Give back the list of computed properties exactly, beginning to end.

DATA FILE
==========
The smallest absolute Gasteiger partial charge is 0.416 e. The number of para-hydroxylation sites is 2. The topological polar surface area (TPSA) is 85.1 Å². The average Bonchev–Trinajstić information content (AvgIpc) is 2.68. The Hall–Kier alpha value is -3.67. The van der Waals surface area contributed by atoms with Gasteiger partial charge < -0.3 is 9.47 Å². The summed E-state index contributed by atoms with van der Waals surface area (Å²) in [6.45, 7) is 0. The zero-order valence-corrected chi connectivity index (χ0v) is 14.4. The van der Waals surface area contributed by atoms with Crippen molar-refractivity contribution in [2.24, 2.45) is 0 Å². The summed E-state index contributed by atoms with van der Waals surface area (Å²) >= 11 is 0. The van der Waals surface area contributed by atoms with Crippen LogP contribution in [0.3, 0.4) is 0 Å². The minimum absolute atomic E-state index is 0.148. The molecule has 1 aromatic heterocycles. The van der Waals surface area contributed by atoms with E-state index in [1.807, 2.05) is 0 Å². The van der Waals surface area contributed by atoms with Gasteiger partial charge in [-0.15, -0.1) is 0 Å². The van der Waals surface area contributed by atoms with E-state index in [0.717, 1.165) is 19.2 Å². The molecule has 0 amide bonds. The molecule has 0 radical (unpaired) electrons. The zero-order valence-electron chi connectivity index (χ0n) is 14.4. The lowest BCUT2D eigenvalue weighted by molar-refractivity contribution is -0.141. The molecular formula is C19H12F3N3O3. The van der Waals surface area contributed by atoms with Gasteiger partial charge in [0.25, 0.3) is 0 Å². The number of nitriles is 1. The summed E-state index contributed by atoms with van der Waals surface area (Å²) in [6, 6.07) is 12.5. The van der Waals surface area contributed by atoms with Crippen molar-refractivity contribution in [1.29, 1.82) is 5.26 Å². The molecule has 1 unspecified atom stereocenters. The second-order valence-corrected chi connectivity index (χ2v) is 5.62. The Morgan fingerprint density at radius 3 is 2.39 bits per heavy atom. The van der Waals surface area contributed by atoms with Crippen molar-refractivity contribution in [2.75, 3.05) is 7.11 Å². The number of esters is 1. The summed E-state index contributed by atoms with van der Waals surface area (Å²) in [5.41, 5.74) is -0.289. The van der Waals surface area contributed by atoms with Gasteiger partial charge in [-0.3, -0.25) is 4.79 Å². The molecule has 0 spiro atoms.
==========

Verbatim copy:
The smallest absolute Gasteiger partial charge is 0.416 e. The number of para-hydroxylation sites is 2. The topological polar surface area (TPSA) is 85.1 Å². The average Bonchev–Trinajstić information content (AvgIpc) is 2.68. The Hall–Kier alpha value is -3.67. The van der Waals surface area contributed by atoms with Gasteiger partial charge < -0.3 is 9.47 Å². The summed E-state index contributed by atoms with van der Waals surface area (Å²) in [6.45, 7) is 0. The zero-order valence-corrected chi connectivity index (χ0v) is 14.4. The van der Waals surface area contributed by atoms with Crippen molar-refractivity contribution in [2.24, 2.45) is 0 Å². The summed E-state index contributed by atoms with van der Waals surface area (Å²) >= 11 is 0. The van der Waals surface area contributed by atoms with Crippen LogP contribution in [0.3, 0.4) is 0 Å². The minimum absolute atomic E-state index is 0.148. The molecule has 1 aromatic heterocycles. The van der Waals surface area contributed by atoms with E-state index in [1.807, 2.05) is 0 Å². The van der Waals surface area contributed by atoms with Gasteiger partial charge in [-0.15, -0.1) is 0 Å². The van der Waals surface area contributed by atoms with E-state index in [0.717, 1.165) is 19.2 Å². The molecule has 0 amide bonds. The molecule has 0 radical (unpaired) electrons. The zero-order valence-electron chi connectivity index (χ0n) is 14.4. The lowest BCUT2D eigenvalue weighted by molar-refractivity contribution is -0.141. The molecular formula is C19H12F3N3O3. The van der Waals surface area contributed by atoms with Gasteiger partial charge in [0.25, 0.3) is 0 Å². The number of nitriles is 1. The summed E-state index contributed by atoms with van der Waals surface area (Å²) in [6, 6.07) is 12.5. The van der Waals surface area contributed by atoms with Crippen molar-refractivity contribution in [1.29, 1.82) is 5.26 Å². The molecule has 1 unspecified atom stereocenters. The second-order valence-corrected chi connectivity index (χ2v) is 5.62. The Morgan fingerprint density at radius 3 is 2.39 bits per heavy atom. The van der Waals surface area contributed by atoms with Crippen molar-refractivity contribution in [2.75, 3.05) is 7.11 Å². The number of esters is 1. The summed E-state index contributed by atoms with van der Waals surface area (Å²) in [5.41, 5.74) is -0.289. The van der Waals surface area contributed by atoms with Gasteiger partial charge in [-0.3, -0.25) is 4.79 Å². The molecule has 0 spiro atoms.